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Home / Reviews / Apps and Games / Android / App of the week: RememBear review

App of the week: RememBear review

This lightweight password manager from the TunnelBear VPN folks is furry good

I abhor fluff in apps, but make an exception for RememBear – at least in the sense of bear coats. This password manager is primarily an exercise in minimalism, but adds the odd furry character to humanise (bearise?) proceedings.

This is good, given that password management is the kind of crushingly tedious subject that makes people’s eyes glaze over approximately one nanosecond after you bring it up. However, password management is also vitally important in an age where everyone’s personal details are being pilfered.

Barely a month goes by without a major company admitting its user login details have been compromised. So it pays to protect yourself by using the likes of RememBear to remember passwords on your behalf, and create new/replacement passwords with a level of complexity that’d take several lifetimes to crack.

Reduce the bearden

Reduce the bearden

Getting started with RememBear is simple. You create a master password to keep prying eyes out of your vault. This should be complex (a string of unrelated longish words, say), and noted down somewhere in obfuscated form. (Without the master password, you’ll be forever locked out of your RememBear account.) For subsequent logins on mobile, you use your thumb or mug for authentication, assuming your phone has such capabilities.

Adding new items is straightforward too. You choose between a login and payment card, and add salient details to clearly labelled fields. The password generator for logins is particularly nice, with options for defining the password’s construction (size; symbols; characters) and a furry visualisation of its strength. A meek sheep? Not good. A roaring bear. RAWWRRR!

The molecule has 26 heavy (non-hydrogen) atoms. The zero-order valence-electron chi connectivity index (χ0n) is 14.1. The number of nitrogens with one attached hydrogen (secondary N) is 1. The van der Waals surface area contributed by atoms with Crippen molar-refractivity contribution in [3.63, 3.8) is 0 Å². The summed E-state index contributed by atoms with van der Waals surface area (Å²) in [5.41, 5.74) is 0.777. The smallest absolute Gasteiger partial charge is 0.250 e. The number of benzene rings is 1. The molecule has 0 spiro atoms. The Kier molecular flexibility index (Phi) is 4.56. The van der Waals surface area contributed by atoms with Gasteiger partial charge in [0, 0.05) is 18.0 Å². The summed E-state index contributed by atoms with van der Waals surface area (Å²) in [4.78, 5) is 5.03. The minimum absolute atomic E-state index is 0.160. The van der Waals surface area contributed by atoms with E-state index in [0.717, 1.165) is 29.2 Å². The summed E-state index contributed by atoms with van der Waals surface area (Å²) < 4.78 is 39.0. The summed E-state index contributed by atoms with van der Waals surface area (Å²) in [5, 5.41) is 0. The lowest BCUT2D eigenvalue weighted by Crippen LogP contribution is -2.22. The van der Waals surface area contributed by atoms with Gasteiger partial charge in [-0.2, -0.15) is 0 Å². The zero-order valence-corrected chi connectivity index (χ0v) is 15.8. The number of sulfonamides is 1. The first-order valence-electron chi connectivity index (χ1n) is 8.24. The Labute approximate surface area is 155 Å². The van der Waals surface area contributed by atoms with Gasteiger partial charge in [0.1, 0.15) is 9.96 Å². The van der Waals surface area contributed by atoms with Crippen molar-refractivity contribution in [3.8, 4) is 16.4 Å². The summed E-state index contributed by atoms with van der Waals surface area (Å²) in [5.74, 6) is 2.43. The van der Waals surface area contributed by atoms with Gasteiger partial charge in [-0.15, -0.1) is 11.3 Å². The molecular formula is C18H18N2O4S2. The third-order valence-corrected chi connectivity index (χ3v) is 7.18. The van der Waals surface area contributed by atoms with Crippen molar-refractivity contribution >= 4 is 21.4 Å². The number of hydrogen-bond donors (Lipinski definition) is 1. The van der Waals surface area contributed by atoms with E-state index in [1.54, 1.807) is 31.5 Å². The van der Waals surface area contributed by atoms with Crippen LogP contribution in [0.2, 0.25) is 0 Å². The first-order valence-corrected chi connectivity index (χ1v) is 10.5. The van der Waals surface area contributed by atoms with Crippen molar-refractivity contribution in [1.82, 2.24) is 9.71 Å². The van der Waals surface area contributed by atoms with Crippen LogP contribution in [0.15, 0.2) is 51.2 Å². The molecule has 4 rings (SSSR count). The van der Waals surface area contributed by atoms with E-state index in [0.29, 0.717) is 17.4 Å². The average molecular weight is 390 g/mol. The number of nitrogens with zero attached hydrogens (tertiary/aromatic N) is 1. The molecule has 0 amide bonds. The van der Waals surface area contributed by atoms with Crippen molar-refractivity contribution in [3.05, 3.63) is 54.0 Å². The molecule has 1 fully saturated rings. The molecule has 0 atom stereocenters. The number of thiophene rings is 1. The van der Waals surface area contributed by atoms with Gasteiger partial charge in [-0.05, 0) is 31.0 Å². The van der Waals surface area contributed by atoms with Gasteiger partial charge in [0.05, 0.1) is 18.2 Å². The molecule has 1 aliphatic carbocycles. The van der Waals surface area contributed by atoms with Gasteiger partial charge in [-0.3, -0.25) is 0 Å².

Subsequent integration with mobile browsers is variable. Chrome on Android has the bear pop up at the side of the display when you’re trying to login somewhere, and you do an awkward copy/paste dance to input details. iOS is more streamlined, using a Share sheet button.

With RememBear’s own integrated browser, almost the reverse is true. On iOS, you get a single-site job you’re not going to want to use regularly. Android’s RememBear Browser, though, is rather smarter, with multiple tabs.

The bear necessities

The bear necessities

During testing, the app felt solid, but there’s also no getting away from a slight whiff of 1.0. RememBear feels fresh, but also a touch stark, lacking features found in its rivals. I suspect most people can do without a section for server logins, or secure notes, but here there’s not even a favourites tab. Got hundreds of logins? Good luck finding one unless you manually search or permanently sort your list by usage.

That all said, the more I used it, the more I felt like RememBear mostly got things right. Like sister app TunnelBear VPN, RememBear focusses on what’s important, and offers a streamlined, friendly user experience. It lacks cruft – and I half wish it would stay frozen in this form, because there’s a sense too many extra features could wreck this app’s elegance.

Today, at least, it does its job ably. For power users, that might still not be enough, and it’s unlikely happy 1Password users (say) will switch just to occasionally be amused by a bear. But for a newcomer, RememBear is a furry good start to password management.

RememBear is available for Android and iOS. The app is also available for Mac and Windows, and browser extensions exist for Chrome, Firefox and Safari.

Stuff Says…

Score: 4/5

A smart, simple, usable password manager. Just make sure you go all-in and don’t return to bad habits.

Good Stuff

Straightforward to set-up and use

Excellent password creator

The bears are endearing

Bad Stuff

A bit too feature-light at times

Priced identically to more mature rivals

iOS browser view comparatively limited

Profile image of Craig Grannell Craig Grannell Contributor


I’m a regular contributor to Stuff magazine and Stuff.tv, covering apps, games, Apple kit, Android, Lego, retro gaming and other interesting oddities. I also pen opinion pieces when the editor lets me, getting all serious about accessibility and predicting when sentient AI smart cookware will take over the world, in a terrifying mix of Bake Off and Terminator.

Areas of expertise

Mobile apps and games, Macs, iOS and tvOS devices, Android, retro games, crowdfunding, design, how to fight off an enraged smart saucepan with a massive stick.

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